Some U.S. legislators also are concerned.
"The United States must not voluntarily forfeit its leadership in the world community," Rep. Keith Ellison, a Democrat from Minnesota, told the AP in an email.
With efforts by Obama to get the money restored having failed or stalled, Ellison plans to introduce legislation in Congress to overturn what he calls the "antiquated" laws that automatically halted the flow of funds to the agency from November 2011.
The Obama administration has proposed language to amend the legislation, but it remains on the table amid recent U.S. budget setbacks.
For some it's a question of sooner rather than later, with the U.S. racking up arrears to UNESCO of some $220,000 a day, which it will have to pay back if it ever wants to fill the empty chair and get back the vote.
"Paying off three years is manageable, but it indeed becomes much more difficult if you allow many years to pass and the bill gets larger and larger and larger," said Esther Brimmer, former U.S. assistant secretary of state for international organizations.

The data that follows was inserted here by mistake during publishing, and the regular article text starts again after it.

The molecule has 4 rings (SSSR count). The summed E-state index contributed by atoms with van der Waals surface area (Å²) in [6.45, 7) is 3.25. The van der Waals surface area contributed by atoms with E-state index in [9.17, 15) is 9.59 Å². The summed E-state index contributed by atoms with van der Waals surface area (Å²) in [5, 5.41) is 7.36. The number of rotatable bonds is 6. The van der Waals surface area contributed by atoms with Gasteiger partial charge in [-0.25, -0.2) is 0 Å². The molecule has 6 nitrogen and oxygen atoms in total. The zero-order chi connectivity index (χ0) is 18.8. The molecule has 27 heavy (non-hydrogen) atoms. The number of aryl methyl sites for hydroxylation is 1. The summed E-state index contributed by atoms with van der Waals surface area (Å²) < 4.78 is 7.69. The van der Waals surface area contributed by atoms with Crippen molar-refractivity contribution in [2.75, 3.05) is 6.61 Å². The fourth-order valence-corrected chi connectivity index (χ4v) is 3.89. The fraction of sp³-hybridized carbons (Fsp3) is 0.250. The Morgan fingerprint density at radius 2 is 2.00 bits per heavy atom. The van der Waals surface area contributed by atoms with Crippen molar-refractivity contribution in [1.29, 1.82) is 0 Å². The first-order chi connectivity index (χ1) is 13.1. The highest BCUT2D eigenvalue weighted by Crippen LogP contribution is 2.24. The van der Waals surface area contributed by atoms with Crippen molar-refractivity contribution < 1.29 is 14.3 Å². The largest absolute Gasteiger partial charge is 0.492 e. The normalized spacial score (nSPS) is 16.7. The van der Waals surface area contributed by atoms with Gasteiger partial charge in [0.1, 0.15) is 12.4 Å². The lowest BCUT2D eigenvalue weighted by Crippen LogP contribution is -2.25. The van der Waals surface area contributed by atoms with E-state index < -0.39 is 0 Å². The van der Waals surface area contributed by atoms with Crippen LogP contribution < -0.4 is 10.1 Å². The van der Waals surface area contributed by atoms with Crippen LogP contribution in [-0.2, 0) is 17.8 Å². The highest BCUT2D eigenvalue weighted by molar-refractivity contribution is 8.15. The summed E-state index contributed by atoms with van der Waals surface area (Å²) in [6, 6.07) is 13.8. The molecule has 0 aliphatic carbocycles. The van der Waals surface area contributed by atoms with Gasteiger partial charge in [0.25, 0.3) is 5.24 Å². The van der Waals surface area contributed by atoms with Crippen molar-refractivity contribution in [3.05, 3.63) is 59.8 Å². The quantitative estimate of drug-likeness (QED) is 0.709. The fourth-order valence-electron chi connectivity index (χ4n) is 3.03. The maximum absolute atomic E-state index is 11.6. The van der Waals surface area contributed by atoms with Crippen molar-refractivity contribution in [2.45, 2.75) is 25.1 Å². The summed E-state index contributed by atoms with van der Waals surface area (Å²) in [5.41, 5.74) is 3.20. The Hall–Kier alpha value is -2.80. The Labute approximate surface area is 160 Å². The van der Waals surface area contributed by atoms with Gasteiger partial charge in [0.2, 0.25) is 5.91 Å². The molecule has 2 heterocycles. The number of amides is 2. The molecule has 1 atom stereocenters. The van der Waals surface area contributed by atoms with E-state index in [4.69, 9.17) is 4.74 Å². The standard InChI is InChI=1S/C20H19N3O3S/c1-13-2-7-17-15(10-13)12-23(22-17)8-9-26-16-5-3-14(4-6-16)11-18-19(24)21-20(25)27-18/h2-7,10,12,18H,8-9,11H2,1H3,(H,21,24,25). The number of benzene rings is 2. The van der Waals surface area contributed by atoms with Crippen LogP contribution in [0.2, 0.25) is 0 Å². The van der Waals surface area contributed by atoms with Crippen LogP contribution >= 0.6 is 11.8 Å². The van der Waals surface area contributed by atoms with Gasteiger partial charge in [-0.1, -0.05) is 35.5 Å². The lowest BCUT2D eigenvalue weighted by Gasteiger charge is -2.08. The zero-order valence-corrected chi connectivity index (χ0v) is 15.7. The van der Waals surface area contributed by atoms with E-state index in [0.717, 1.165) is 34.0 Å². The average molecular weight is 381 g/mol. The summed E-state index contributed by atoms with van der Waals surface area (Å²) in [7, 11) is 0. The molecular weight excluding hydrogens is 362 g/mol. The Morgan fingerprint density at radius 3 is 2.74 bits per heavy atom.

The Palestinian ambassador to UNESCO, Elias Sanbar, said other countries are beginning to make up for the U.S. shortfall. "Is this in the interest of the U.S., to be replaced?" he asked.
UNESCO Director-General Irina Bokova lamented the changes that are not only seeing America silenced within her organization but also bringing UNESCO financially to its knees.
"I regret to say that I'm seeing, in these last two years ... a declining American influence and American involvement," Bokova said in an interview.
"I can't imagine how we could disengage with the United States at UNESCO. We are so intertwined with our message. What I regret is that this decision became so divisive and triggered this suspension of the funding," she added.
Bokova said she accepts political reality and will find ways for UNESCO to continue its work, despite a 2014 budget that's down by an estimated $150 million.
Some fear this debacle will have more serious consequences, if Palestine joins other more strategically important international agencies such as the World Health Organization.
Thomas Adamson can be followed at Twitter.com/ThomasAdamsonAP
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